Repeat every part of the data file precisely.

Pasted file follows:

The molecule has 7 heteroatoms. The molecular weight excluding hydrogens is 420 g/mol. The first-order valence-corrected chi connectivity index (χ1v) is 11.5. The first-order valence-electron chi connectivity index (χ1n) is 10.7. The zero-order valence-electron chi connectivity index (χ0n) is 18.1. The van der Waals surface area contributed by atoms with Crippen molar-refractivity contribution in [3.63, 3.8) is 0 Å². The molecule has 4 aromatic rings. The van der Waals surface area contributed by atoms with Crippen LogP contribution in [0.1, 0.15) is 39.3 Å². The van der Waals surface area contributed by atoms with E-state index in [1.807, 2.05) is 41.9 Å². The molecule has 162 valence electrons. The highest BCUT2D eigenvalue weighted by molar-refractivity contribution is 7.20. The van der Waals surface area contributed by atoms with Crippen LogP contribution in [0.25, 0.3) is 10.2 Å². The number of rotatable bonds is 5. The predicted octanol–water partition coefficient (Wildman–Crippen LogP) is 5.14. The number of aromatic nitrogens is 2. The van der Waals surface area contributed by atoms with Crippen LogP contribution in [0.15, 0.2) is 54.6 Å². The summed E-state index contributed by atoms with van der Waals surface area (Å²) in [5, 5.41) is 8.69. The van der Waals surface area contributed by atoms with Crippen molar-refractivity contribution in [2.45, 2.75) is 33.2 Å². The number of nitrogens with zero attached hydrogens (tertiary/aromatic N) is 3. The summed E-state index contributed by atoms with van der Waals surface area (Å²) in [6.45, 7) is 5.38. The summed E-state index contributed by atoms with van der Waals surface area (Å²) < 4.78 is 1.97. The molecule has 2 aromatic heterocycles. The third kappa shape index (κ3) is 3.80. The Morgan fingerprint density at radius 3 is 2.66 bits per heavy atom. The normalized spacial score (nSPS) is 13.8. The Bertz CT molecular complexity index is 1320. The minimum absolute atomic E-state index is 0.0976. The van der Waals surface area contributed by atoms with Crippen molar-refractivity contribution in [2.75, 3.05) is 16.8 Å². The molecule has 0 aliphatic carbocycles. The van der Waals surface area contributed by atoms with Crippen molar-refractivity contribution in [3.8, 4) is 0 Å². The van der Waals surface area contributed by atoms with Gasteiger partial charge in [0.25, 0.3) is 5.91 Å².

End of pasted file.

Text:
The molecule has 7 heteroatoms. The molecular weight excluding hydrogens is 420 g/mol. The first-order valence-corrected chi connectivity index (χ1v) is 11.5. The first-order valence-electron chi connectivity index (χ1n) is 10.7. The zero-order valence-electron chi connectivity index (χ0n) is 18.1. The van der Waals surface area contributed by atoms with Crippen molar-refractivity contribution in [3.63, 3.8) is 0 Å². The molecule has 4 aromatic rings. The van der Waals surface area contributed by atoms with Crippen LogP contribution in [0.1, 0.15) is 39.3 Å². The van der Waals surface area contributed by atoms with E-state index in [1.807, 2.05) is 41.9 Å². The molecule has 162 valence electrons. The highest BCUT2D eigenvalue weighted by molar-refractivity contribution is 7.20. The van der Waals surface area contributed by atoms with Crippen LogP contribution in [0.25, 0.3) is 10.2 Å². The number of rotatable bonds is 5. The predicted octanol–water partition coefficient (Wildman–Crippen LogP) is 5.14. The number of aromatic nitrogens is 2. The van der Waals surface area contributed by atoms with Crippen LogP contribution in [0.15, 0.2) is 54.6 Å². The summed E-state index contributed by atoms with van der Waals surface area (Å²) in [5, 5.41) is 8.69. The van der Waals surface area contributed by atoms with Crippen molar-refractivity contribution in [2.45, 2.75) is 33.2 Å². The number of nitrogens with zero attached hydrogens (tertiary/aromatic N) is 3. The summed E-state index contributed by atoms with van der Waals surface area (Å²) in [6.45, 7) is 5.38. The summed E-state index contributed by atoms with van der Waals surface area (Å²) < 4.78 is 1.97. The molecule has 2 aromatic heterocycles. The third kappa shape index (κ3) is 3.80. The Morgan fingerprint density at radius 3 is 2.66 bits per heavy atom. The normalized spacial score (nSPS) is 13.8. The Bertz CT molecular complexity index is 1320. The minimum absolute atomic E-state index is 0.0976. The van der Waals surface area contributed by atoms with Crippen molar-refractivity contribution in [2.75, 3.05) is 16.8 Å². The molecule has 0 aliphatic carbocycles. The van der Waals surface area contributed by atoms with Crippen molar-refractivity contribution in [3.8, 4) is 0 Å². The van der Waals surface area contributed by atoms with Gasteiger partial charge in [0.25, 0.3) is 5.91 Å².